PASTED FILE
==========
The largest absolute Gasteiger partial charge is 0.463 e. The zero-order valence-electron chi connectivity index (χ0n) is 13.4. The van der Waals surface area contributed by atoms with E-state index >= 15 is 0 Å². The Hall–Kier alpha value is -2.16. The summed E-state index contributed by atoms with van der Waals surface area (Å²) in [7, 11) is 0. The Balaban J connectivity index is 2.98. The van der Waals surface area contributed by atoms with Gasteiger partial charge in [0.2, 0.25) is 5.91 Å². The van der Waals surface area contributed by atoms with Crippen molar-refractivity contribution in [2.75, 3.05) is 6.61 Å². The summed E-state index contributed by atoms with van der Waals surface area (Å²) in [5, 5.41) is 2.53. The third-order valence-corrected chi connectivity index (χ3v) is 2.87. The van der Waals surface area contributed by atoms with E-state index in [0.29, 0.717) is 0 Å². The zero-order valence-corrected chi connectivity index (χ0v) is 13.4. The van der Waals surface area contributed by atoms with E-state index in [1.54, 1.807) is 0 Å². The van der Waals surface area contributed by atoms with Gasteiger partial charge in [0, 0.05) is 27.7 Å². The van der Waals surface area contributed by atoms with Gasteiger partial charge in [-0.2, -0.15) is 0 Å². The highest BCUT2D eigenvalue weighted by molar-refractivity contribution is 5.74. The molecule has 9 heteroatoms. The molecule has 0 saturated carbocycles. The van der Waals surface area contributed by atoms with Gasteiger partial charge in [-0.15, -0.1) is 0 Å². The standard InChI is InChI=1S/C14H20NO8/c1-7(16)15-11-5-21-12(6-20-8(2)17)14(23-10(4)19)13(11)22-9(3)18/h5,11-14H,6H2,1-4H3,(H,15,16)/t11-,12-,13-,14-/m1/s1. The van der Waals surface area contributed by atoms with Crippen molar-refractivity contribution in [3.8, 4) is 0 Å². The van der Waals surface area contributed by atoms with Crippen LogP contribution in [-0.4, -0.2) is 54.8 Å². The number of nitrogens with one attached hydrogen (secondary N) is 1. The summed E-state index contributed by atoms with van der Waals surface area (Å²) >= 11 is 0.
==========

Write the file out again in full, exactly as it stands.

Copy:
The largest absolute Gasteiger partial charge is 0.463 e. The zero-order valence-electron chi connectivity index (χ0n) is 13.4. The van der Waals surface area contributed by atoms with E-state index >= 15 is 0 Å². The Hall–Kier alpha value is -2.16. The summed E-state index contributed by atoms with van der Waals surface area (Å²) in [7, 11) is 0. The Balaban J connectivity index is 2.98. The van der Waals surface area contributed by atoms with Gasteiger partial charge in [0.2, 0.25) is 5.91 Å². The van der Waals surface area contributed by atoms with Crippen molar-refractivity contribution in [2.75, 3.05) is 6.61 Å². The summed E-state index contributed by atoms with van der Waals surface area (Å²) in [5, 5.41) is 2.53. The third-order valence-corrected chi connectivity index (χ3v) is 2.87. The van der Waals surface area contributed by atoms with E-state index in [0.29, 0.717) is 0 Å². The zero-order valence-corrected chi connectivity index (χ0v) is 13.4. The van der Waals surface area contributed by atoms with E-state index in [1.54, 1.807) is 0 Å². The van der Waals surface area contributed by atoms with Gasteiger partial charge in [0, 0.05) is 27.7 Å². The van der Waals surface area contributed by atoms with Gasteiger partial charge in [-0.2, -0.15) is 0 Å². The highest BCUT2D eigenvalue weighted by molar-refractivity contribution is 5.74. The molecule has 9 heteroatoms. The molecule has 0 saturated carbocycles. The van der Waals surface area contributed by atoms with Gasteiger partial charge in [-0.15, -0.1) is 0 Å². The standard InChI is InChI=1S/C14H20NO8/c1-7(16)15-11-5-21-12(6-20-8(2)17)14(23-10(4)19)13(11)22-9(3)18/h5,11-14H,6H2,1-4H3,(H,15,16)/t11-,12-,13-,14-/m1/s1. The van der Waals surface area contributed by atoms with Crippen molar-refractivity contribution in [3.8, 4) is 0 Å². The van der Waals surface area contributed by atoms with Crippen LogP contribution in [-0.4, -0.2) is 54.8 Å². The number of nitrogens with one attached hydrogen (secondary N) is 1. The summed E-state index contributed by atoms with van der Waals surface area (Å²) >= 11 is 0.